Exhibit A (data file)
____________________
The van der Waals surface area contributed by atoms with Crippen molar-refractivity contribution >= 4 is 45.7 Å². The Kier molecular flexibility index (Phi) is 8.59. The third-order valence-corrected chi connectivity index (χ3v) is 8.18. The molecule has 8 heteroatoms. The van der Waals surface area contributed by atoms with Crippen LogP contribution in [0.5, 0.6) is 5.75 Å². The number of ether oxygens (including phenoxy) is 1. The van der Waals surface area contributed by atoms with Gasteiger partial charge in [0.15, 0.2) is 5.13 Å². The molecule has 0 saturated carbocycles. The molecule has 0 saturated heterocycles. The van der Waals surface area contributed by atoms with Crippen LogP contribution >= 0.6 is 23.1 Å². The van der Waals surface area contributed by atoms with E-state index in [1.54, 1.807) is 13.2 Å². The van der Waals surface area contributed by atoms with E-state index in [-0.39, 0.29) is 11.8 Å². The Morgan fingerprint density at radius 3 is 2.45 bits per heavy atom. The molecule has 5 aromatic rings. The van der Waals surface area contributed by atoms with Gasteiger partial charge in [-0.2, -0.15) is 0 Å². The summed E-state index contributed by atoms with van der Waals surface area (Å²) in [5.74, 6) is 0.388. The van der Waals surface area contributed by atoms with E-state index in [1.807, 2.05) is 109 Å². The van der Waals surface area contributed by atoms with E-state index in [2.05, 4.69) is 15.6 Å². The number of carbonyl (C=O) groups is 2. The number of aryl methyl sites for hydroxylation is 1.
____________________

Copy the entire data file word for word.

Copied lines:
The van der Waals surface area contributed by atoms with Crippen molar-refractivity contribution >= 4 is 45.7 Å². The Kier molecular flexibility index (Phi) is 8.59. The third-order valence-corrected chi connectivity index (χ3v) is 8.18. The molecule has 8 heteroatoms. The van der Waals surface area contributed by atoms with Crippen LogP contribution in [0.5, 0.6) is 5.75 Å². The number of ether oxygens (including phenoxy) is 1. The van der Waals surface area contributed by atoms with Gasteiger partial charge in [0.15, 0.2) is 5.13 Å². The molecule has 0 saturated carbocycles. The molecule has 0 saturated heterocycles. The van der Waals surface area contributed by atoms with Crippen LogP contribution >= 0.6 is 23.1 Å². The van der Waals surface area contributed by atoms with E-state index in [1.54, 1.807) is 13.2 Å². The van der Waals surface area contributed by atoms with E-state index in [-0.39, 0.29) is 11.8 Å². The Morgan fingerprint density at radius 3 is 2.45 bits per heavy atom. The molecule has 5 aromatic rings. The van der Waals surface area contributed by atoms with Gasteiger partial charge in [-0.2, -0.15) is 0 Å². The summed E-state index contributed by atoms with van der Waals surface area (Å²) in [5.74, 6) is 0.388. The van der Waals surface area contributed by atoms with E-state index in [1.807, 2.05) is 109 Å². The van der Waals surface area contributed by atoms with E-state index in [2.05, 4.69) is 15.6 Å². The number of carbonyl (C=O) groups is 2. The number of aryl methyl sites for hydroxylation is 1.